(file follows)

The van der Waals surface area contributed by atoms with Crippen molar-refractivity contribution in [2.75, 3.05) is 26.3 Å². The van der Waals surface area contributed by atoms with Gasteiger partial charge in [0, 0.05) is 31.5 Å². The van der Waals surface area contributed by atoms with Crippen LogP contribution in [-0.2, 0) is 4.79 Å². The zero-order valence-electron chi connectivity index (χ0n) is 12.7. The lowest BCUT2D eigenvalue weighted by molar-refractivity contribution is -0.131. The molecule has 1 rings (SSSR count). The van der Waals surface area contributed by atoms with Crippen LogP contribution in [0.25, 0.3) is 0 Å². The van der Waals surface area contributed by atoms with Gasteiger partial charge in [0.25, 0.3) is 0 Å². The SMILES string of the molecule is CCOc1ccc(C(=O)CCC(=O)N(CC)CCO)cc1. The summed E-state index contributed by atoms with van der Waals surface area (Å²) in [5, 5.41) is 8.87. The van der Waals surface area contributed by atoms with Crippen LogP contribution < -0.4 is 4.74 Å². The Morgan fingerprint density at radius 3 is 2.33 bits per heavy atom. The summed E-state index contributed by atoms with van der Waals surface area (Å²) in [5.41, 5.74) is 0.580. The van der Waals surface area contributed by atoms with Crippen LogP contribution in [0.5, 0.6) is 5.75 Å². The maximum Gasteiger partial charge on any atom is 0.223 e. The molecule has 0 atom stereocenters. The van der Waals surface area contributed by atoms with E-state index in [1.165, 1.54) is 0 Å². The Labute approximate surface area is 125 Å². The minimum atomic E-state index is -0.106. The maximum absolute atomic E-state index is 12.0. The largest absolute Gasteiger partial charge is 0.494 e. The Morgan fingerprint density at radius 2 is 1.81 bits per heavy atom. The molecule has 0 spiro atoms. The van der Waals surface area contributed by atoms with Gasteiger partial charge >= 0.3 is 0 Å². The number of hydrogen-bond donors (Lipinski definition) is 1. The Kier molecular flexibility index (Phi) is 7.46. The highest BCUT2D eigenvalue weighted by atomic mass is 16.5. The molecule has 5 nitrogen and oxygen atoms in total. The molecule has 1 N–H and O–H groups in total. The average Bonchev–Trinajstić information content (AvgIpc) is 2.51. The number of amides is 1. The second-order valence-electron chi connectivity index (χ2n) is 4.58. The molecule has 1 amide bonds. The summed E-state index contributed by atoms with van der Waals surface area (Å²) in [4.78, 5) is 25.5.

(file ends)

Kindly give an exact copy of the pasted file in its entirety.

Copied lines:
The van der Waals surface area contributed by atoms with Crippen molar-refractivity contribution in [2.75, 3.05) is 26.3 Å². The van der Waals surface area contributed by atoms with Gasteiger partial charge in [0, 0.05) is 31.5 Å². The van der Waals surface area contributed by atoms with Crippen LogP contribution in [-0.2, 0) is 4.79 Å². The zero-order valence-electron chi connectivity index (χ0n) is 12.7. The lowest BCUT2D eigenvalue weighted by molar-refractivity contribution is -0.131. The molecule has 1 rings (SSSR count). The van der Waals surface area contributed by atoms with Crippen LogP contribution in [0.25, 0.3) is 0 Å². The van der Waals surface area contributed by atoms with Gasteiger partial charge in [0.25, 0.3) is 0 Å². The SMILES string of the molecule is CCOc1ccc(C(=O)CCC(=O)N(CC)CCO)cc1. The summed E-state index contributed by atoms with van der Waals surface area (Å²) in [5, 5.41) is 8.87. The van der Waals surface area contributed by atoms with Crippen LogP contribution < -0.4 is 4.74 Å². The Morgan fingerprint density at radius 3 is 2.33 bits per heavy atom. The summed E-state index contributed by atoms with van der Waals surface area (Å²) in [5.41, 5.74) is 0.580. The van der Waals surface area contributed by atoms with Crippen LogP contribution in [0.5, 0.6) is 5.75 Å². The maximum Gasteiger partial charge on any atom is 0.223 e. The molecule has 0 atom stereocenters. The van der Waals surface area contributed by atoms with E-state index in [1.165, 1.54) is 0 Å². The Labute approximate surface area is 125 Å². The minimum atomic E-state index is -0.106. The maximum absolute atomic E-state index is 12.0. The largest absolute Gasteiger partial charge is 0.494 e. The Morgan fingerprint density at radius 2 is 1.81 bits per heavy atom. The molecule has 0 spiro atoms. The van der Waals surface area contributed by atoms with Gasteiger partial charge >= 0.3 is 0 Å². The number of hydrogen-bond donors (Lipinski definition) is 1. The Kier molecular flexibility index (Phi) is 7.46. The highest BCUT2D eigenvalue weighted by atomic mass is 16.5. The molecule has 5 nitrogen and oxygen atoms in total. The molecule has 1 N–H and O–H groups in total. The average Bonchev–Trinajstić information content (AvgIpc) is 2.51. The number of amides is 1. The second-order valence-electron chi connectivity index (χ2n) is 4.58. The molecule has 1 amide bonds. The summed E-state index contributed by atoms with van der Waals surface area (Å²) in [4.78, 5) is 25.5.